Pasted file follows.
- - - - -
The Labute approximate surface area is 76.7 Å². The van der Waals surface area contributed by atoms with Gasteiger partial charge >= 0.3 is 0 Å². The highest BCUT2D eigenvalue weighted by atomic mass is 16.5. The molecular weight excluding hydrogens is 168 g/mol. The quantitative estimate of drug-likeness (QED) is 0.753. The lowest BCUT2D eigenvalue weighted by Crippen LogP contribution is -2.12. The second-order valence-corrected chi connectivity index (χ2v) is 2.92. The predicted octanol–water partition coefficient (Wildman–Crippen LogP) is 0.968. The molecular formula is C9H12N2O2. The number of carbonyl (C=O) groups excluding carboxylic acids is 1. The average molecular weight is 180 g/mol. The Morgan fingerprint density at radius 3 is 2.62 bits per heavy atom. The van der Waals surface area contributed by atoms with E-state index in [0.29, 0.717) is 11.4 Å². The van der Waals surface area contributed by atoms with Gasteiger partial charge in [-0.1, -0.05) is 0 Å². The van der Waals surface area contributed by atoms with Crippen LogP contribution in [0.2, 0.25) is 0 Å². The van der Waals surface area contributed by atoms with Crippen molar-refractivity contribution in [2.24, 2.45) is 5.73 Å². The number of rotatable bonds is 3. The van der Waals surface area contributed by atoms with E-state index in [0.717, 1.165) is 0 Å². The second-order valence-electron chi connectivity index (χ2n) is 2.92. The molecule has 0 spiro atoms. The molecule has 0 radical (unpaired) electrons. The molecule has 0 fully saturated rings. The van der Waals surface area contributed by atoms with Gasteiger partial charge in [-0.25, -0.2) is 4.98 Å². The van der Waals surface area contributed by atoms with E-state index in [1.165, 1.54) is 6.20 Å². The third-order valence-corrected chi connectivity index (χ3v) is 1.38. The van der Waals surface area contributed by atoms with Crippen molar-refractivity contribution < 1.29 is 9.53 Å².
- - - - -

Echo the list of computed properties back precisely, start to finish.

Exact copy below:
The Labute approximate surface area is 76.7 Å². The van der Waals surface area contributed by atoms with Gasteiger partial charge >= 0.3 is 0 Å². The highest BCUT2D eigenvalue weighted by atomic mass is 16.5. The molecular weight excluding hydrogens is 168 g/mol. The quantitative estimate of drug-likeness (QED) is 0.753. The lowest BCUT2D eigenvalue weighted by Crippen LogP contribution is -2.12. The second-order valence-corrected chi connectivity index (χ2v) is 2.92. The predicted octanol–water partition coefficient (Wildman–Crippen LogP) is 0.968. The molecular formula is C9H12N2O2. The number of carbonyl (C=O) groups excluding carboxylic acids is 1. The average molecular weight is 180 g/mol. The Morgan fingerprint density at radius 3 is 2.62 bits per heavy atom. The van der Waals surface area contributed by atoms with E-state index in [0.29, 0.717) is 11.4 Å². The van der Waals surface area contributed by atoms with Gasteiger partial charge in [-0.1, -0.05) is 0 Å². The van der Waals surface area contributed by atoms with Crippen LogP contribution in [0.2, 0.25) is 0 Å². The van der Waals surface area contributed by atoms with Crippen molar-refractivity contribution in [2.24, 2.45) is 5.73 Å². The number of rotatable bonds is 3. The van der Waals surface area contributed by atoms with E-state index in [0.717, 1.165) is 0 Å². The second-order valence-electron chi connectivity index (χ2n) is 2.92. The molecule has 0 spiro atoms. The molecule has 0 radical (unpaired) electrons. The molecule has 0 fully saturated rings. The van der Waals surface area contributed by atoms with Gasteiger partial charge in [-0.25, -0.2) is 4.98 Å². The van der Waals surface area contributed by atoms with E-state index in [1.165, 1.54) is 6.20 Å². The third-order valence-corrected chi connectivity index (χ3v) is 1.38. The van der Waals surface area contributed by atoms with Crippen molar-refractivity contribution < 1.29 is 9.53 Å².